u/MyrddinE · 21 pointsr/programming

Gödel, Escher, Bach: An Eternal Golden Braid

This book is not exactly a programming book... maybe... kinda. It teaches no practical programming language. It explains no useful design patterns. It does not deal with any practical computer applications. And yet had I never would have really gotten into programming had I not read it long ago. Written in the late 70's, it's still relevant today.

u/I_make_things · 20 pointsr/AskReddit

Godel Escher Bach

It's ultimately about the self-referential nature of consciousness, but it explores so many fascinating concepts that I couldn't even begin to do it justice

u/chrndr · 17 pointsr/HPMOR
I wrote a quick script to search the full text of HPMOR and return everything italicized and in title case, which I think got most of the books mentioned in the text:

Book title|Author|Mentioned in chapter(s)|Links|Notes
Encyclopaedia Britannica| |7|Wikipedia|Encyclopaedia
Financial Times| |7|Wikipedia|Newspaper
The Feynman Lectures on Physics|Richard P. Feynman|8|Wikipedia|Full text is available online here
Judgment Under Uncertainty: Heuristics and Biases|Amos Tversky|8|Amazon|
Language in Thought and Action|S.I. Hayakawa|8|Amazon Wikipedia |
Influence: Science and Practice|Robert B. Cialdini|8|Wikipedia|Textbook. See also Influence: The Psychology of Persuasion
Rational Choice in an Uncertain World: The Psychology of Judgment and Decision Making|Reid Hastie and Robyn Dawes|8|Amazon |Textbook
Godel, Escher, Bach|Douglas Hofstadter|8, 22|Amazon Wikipedia|
A Step Farther Out|Jerry Pournelle|8|Amazon|
The Lord of the Rings|J.R.R. Tolkien|17|Wikipedia|
Atlas Shrugged|Ayn Rand|20, 98|Wikipedia|
Chimpanzee Politics|Frans de Waal|24|Amazon|
Thinking Physics: Understandable Practical Reality|Lewis Carroll Epstein|35, 102|Amazon|
Second Foundation|Isaac Asimov|86|Wikipedia|Third novel in the Foundation Series
Childcraft: A Guide For Parents| |91|Amazon|Not useful if your child has a mysterious dark side

Also, this probably isn't technically what the OP was asking, but since the script returned fictional titles along with real ones, I went ahead and included them too:

Book title|Mentioned in chapter(s)
The Quibbler|6, 27, 38, 63, 72, 86
Hogwarts: A History|8, 73, 79
Modern Magical History|8
Magical Theory|16
Intermediate Potion Making|17
Occlumency: The Hidden Arte|21
Daily Prophet|22, 25, 26, 27, 35, 38, 53, 69, 77, 84, 86, 108
Magical Mnemonics|29
The Skeptical Wizard|29
Vegetable Cunning|48
Beauxbatons: A History|63
Moste Potente Potions|78
Toronto Magical Tribune|86
New Zealand Spellcrafter's Diurnal Notice|86
American Mage|86

As others mentioned, TVTropes has a virtually-exhaustive list of allusions to other works, which includes books that aren't explicitly named in the text, like Ender's Game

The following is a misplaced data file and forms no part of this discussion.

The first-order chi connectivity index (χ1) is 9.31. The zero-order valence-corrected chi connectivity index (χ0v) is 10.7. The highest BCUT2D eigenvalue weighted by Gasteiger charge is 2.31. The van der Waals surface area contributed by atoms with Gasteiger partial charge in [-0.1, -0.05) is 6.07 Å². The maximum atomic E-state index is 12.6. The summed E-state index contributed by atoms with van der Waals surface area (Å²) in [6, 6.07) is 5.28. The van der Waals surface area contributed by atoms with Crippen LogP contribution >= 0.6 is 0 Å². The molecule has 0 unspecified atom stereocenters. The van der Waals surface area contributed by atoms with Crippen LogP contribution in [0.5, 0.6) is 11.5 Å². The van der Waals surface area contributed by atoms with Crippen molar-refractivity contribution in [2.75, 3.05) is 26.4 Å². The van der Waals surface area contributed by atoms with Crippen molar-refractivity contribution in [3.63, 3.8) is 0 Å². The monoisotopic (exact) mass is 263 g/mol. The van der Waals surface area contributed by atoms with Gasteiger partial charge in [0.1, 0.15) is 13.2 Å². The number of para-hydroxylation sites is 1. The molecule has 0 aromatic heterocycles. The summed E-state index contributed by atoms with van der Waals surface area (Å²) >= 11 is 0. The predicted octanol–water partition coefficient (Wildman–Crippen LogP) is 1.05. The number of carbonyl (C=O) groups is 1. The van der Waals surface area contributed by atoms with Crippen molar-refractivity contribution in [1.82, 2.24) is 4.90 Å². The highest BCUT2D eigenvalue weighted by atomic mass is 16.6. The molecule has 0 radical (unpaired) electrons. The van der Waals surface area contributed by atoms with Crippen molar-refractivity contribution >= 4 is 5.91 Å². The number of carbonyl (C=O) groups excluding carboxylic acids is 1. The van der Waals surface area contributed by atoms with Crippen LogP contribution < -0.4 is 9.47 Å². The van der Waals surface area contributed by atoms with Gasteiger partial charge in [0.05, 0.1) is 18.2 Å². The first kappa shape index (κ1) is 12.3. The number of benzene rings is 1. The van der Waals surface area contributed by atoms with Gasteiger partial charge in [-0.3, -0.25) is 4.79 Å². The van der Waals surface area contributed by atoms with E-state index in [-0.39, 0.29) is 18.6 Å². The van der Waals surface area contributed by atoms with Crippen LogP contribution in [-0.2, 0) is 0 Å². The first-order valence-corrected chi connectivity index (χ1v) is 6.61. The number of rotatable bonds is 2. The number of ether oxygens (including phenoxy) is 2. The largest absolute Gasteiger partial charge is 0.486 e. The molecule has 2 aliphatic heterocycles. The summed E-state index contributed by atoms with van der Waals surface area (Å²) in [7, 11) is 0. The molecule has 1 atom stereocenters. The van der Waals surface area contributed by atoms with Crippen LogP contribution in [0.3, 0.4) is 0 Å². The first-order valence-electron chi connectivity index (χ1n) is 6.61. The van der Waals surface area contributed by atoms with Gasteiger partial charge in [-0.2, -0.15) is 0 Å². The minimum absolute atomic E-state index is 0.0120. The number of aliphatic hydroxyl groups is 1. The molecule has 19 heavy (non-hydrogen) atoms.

u/My_6th_Throwaway · 16 pointsr/INTP

American amazon link

u/[deleted] · 16 pointsr/books


Seriously, this is a brainfuck of a book.

u/osirisx11 · 14 pointsr/math

If you like stuff like this you may be interested in my favorite book: Godel, Echer, Bach: The Eternal Golden Braid:


Edit: Also see the great MIT course with video lectures:


u/drzowie · 13 pointsr/AskPhysics

Reductionism is important, but pure reductionism denies the existence of emergent phenomena (phenomena that depend on collective behavior of many simpler things). A very enjoyable book that covers this and many other topics at a popularly-accessible level is
Gödel, Escher, Bach: an Eternal Golden Braid. First published in the late 1970s, GEB is still delightfully fresh and exciting although a few minor elements are dated (e.g. computers now can beat humans at chess).

u/LongUsername · 13 pointsr/compsci

I'd second unplugging completely: no computer, TV, electronics. If you insist on doing something CS related, Godel, Escher, Bach comes highly recommended.

u/jacobolus · 11 pointsr/math

Your post has too little context/content for anyone to give you particularly relevant or specific advice. You should list what you know already and what you’re trying to learn. I find it’s easiest to research a new subject when I have a concrete problem I’m trying to solve.

But anyway, I’m going to assume you studied up through single variable calculus and are reasonably motivated to put some effort in with your reading. Here are some books which you might enjoy, depending on your interests. All should be reasonably accessible (to, say, a sharp and motivated undergraduate), but they’ll all take some work:

(in no particular order)
Gödel, Escher, Bach: An Eternal Golden Braid (wikipedia)
To Mock a Mockingbird (wikipedia)
Structure in Nature is a Strategy for Design
Geometry and the Imagination
Visual Group Theory (website)
The Little Schemer (website)
Visual Complex Analysis (website)
Nonlinear Dynamics and Chaos (website)
Music, a Mathematical Offering (website)
Mathematics and its History
The Nature and Growth of Modern Mathematics
Proofs from THE BOOK (wikipedia)
Concrete Mathematics (website, wikipedia)
The Symmetries of Things
Quantum Computing Since Democritus (website)
Solid Shape
On Numbers and Games (wikipedia)
Street-Fighting Mathematics (website)

But also, you’ll probably get more useful response somewhere else, e.g. /r/learnmath. (On /r/math you’re likely to attract downvotes with a question like this.)

You might enjoy:

u/c_d_u_b · 10 pointsr/AskHistorians

Computer scientist here... I'm not a "real" mathematician but I do have a good bit of education and practical experience with some specific fields of like probability, information theory, statistics, logic, combinatorics, and set theory. The vast majority of mathematics, though, I'm only interested in as a hobby. I've never gone much beyond calculus in the standard track of math education, so I to enjoy reading "layman's terms" material about math. Here's some stuff I've enjoyed.